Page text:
CLIMATE CHANGE is global. Unless enough big-emitting nations stop pumping carbon into the atmosphere, no single country’s efforts will matter much. That is why, despite the many unmet deadlines, petty squabbles and dashed hopes, it is still important for world leaders to gather and work toward a climate deal, as they have done many times in the past two decades and as they have been doing in Doha, Qatar, since last Monday.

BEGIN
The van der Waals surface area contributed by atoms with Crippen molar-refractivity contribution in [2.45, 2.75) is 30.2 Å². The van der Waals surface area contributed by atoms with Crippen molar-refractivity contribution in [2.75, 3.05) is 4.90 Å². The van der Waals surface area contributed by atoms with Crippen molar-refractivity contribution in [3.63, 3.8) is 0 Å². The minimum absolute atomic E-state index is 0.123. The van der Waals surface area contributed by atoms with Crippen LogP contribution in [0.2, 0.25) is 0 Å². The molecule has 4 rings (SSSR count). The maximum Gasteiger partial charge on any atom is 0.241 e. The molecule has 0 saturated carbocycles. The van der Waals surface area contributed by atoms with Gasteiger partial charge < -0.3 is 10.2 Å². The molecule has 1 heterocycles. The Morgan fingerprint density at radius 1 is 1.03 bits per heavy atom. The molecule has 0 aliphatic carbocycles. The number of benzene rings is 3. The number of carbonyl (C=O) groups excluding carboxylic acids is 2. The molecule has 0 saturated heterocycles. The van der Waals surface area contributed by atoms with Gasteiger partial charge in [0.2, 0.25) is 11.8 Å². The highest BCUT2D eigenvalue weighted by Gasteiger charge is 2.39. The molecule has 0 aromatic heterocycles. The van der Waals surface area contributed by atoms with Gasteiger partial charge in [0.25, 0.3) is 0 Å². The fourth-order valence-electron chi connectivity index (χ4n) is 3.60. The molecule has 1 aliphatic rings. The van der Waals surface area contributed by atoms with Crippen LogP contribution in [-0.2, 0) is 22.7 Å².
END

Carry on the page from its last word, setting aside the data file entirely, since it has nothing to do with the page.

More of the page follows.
World governments were supposed to have made a big step toward solving the problem through the 1997 Kyoto Protocol, but that agreement has proved inadequate for a variety of reasons, including the fact that the United States pulled out of the treaty. Leaders were then supposed to have achieved the dream of a legally binding, consensus-driven international climate treaty at a U.N. conference in Copenhagen three years ago, but they failed. Three major U.N. climate confabs later, the goal is to have such an agreement negotiated by 2015 and in force by 2020. The science, meanwhile, counsels both faster action and larger emissions reductions than countries have pledged.